During my last workshop in Morocco, Hannah, a great student and an even better person asked me: What does photography mean to you? “Good question” I told her and I gave her my answer, an answer that has been circling my head ever since.
A huge percentage of what street and documentary photography is, goes far beyond the final result, which is the photo itself.
The most obvious and perhaps the simplest part is recognition. When you publish (regardless of the medium), you have an instant gratification just because your work is being seen by other people, and that is a very powerful feeling. However, you don’t become a photographer or have this hobby just for that.
For me, photography is the whole process that culminates in the end result. From thinking about a destination, to planning my trip, to the preparations, to imagining walking around the place with my bag over my shoulder and my camera around my neck while I hear the afternoon prayer over the speakers of a mosque, and above all, the time I spend in a place exploring and meeting extraordinary people.
In the end, photographing is not only to press the shutter-release button, it is the whole experience, the emotions and all the little tricks that you learn over time during each trip.
Since I will soon be travelling to India I am currently making preparations for the trip and thought I would share some useful tips for when you go on your next photographic journey.
1. Travel light.
During my first assignments I would go out loaded with equipment, partly out of paranoia and partly due to inexperience. I took everything I had along with me and that’s a big mistake because first, it is exhausting; it weighs a lot and your body ends up aching and secondly, you tend to be more worried about which lens to choose rather than observing your surroundings. The best thing is to do is what the great masters do: one camera, one lens, and if possible, a fixed one.
2. Always carry a clear plastic bag.
Lately people are quite concerned about having sealed cameras and how delicate their equipment is. However, you’d be surprised at how resistant they can be. You can obviously have bad luck and you must be “careful”, but I have taken my Fuji X100 from the freezing cold of the Himalayas to raging sandstorms in the Sahara desert and nothing has ever happened.
A cheap and effective way to protect your camera is with a clear plastic bag and some adhesive tape, and the best thing about this is that you can save your money for experiences, not in things.
3. A small carabiner/snap hook
Street photography is walking and walking, having patience and walking some more and when you do this, even if you are out with a light camera, your neck will eventually start to ache. Throughout my travels I have tried everything from “blackrapids” to neoprene straps and wrist straps, but in the end, what works best is to take a small carabiner and hook the strap to the handle of your backpack. In this way the weight of the camera will be distributed between the shoulders which is much more comfortable as well as safer.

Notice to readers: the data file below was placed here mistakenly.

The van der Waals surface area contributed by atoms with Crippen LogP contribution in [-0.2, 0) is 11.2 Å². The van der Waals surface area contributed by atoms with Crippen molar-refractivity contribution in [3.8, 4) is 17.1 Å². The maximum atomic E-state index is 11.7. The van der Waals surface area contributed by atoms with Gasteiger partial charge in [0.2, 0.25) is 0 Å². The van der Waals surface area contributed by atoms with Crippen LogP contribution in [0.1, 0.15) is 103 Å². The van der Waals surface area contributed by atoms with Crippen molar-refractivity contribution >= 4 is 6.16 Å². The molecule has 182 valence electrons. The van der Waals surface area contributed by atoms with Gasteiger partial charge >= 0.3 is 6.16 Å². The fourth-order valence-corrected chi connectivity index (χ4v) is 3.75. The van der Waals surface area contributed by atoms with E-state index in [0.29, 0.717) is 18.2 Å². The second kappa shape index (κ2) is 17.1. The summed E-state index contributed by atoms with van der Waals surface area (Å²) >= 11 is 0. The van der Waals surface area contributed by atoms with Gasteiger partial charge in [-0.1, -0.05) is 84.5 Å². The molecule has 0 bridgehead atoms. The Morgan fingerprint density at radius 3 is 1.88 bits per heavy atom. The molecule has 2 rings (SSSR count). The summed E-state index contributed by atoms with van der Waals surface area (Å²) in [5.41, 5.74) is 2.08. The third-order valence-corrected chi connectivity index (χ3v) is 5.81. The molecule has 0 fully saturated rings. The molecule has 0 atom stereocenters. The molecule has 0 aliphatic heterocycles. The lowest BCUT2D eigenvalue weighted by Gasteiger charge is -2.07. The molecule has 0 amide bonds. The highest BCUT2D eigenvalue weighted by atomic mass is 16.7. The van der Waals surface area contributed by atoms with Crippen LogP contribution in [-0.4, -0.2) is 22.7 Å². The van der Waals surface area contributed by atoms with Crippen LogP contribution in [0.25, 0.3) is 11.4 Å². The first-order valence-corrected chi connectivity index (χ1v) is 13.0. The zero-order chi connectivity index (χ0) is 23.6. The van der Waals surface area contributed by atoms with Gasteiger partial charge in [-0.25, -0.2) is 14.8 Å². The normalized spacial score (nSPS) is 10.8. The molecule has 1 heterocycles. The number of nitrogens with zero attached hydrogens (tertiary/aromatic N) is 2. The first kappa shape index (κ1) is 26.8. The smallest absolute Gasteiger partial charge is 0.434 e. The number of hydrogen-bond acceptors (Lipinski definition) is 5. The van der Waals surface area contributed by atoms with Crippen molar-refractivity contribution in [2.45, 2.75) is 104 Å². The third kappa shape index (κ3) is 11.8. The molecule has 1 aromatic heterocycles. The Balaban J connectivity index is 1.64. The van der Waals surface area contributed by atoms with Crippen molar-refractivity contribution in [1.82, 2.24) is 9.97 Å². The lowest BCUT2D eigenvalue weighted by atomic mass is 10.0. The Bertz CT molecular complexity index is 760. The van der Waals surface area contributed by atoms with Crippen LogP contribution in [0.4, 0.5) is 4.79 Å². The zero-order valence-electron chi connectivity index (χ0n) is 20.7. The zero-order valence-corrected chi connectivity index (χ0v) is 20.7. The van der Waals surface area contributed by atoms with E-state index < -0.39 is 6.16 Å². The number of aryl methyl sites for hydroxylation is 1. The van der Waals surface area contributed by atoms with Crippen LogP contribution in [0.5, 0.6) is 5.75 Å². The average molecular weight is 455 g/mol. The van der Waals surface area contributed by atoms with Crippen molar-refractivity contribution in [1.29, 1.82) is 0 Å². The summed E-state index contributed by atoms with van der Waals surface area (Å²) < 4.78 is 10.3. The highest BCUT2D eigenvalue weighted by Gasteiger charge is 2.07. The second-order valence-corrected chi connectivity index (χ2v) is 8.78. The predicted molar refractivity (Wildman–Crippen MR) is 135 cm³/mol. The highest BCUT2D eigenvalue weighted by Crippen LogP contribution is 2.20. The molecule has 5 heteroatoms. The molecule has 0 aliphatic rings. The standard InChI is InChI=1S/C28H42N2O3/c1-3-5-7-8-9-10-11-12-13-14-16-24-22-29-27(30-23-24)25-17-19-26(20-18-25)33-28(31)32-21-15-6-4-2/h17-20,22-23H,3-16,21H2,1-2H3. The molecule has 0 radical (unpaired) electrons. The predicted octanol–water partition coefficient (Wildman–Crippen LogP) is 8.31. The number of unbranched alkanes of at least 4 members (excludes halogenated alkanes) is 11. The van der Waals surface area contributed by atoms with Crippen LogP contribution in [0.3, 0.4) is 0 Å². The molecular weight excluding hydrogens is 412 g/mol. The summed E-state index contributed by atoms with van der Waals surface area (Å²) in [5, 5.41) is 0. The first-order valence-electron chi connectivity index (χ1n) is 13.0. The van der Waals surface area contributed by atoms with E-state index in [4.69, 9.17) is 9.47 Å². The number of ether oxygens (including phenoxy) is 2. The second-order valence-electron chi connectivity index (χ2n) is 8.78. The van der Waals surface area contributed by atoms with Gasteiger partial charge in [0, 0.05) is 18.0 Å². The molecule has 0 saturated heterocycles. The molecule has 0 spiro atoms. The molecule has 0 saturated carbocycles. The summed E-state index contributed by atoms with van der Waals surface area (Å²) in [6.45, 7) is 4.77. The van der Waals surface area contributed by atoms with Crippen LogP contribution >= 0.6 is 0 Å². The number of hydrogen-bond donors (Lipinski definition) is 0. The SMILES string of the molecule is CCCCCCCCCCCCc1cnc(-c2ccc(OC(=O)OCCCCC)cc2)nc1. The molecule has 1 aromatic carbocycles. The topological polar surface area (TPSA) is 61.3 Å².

4. Nike Free.
OK, they do not necessarily have to be Nike or Free, but they do have to be comfortable. One of the most important things that the traveling photographer must possess is a pair of very comfortable shoes. I promise you that it changes your life and it’s something we do not think about as much as we should. Having a pair of good and comfortable shoes will allow you to spend more time on the street and stay focused on your photography (rather than your aching feet).
5. Notepad and pen.
One of the most interesting parts of this type of photography is undoubtedly the people that you meet and the experiences that you have. Even if you are not one of the most extroverted people in the world, talk to people, show an interest in them and their life and jot down in your notebook everything that crosses your mind while you travel, your thoughts, the times in which the light in the place is particularly beautiful and of course, the e-mails of those you photograph to send them the photos or portraits that you have taken of them.
Over time, these notebooks will be almost as important as your photos.
To finish, an extra tip: always take something that makes you feel like you are one of those intrepid National Geographic photographers. In my case, I always wanted to have one of those Domke canvas bags that are used by so many of my heroes. It is not the most practical thing in the world and it does not have the best protection for my gear, however, when I am walking through some alley in a strange country, my camera hanging from my neck and my shoulder bag by my side, everything bathed in the light of the golden hour I think to myself: this is what I always want to do, and that for me, is photography.
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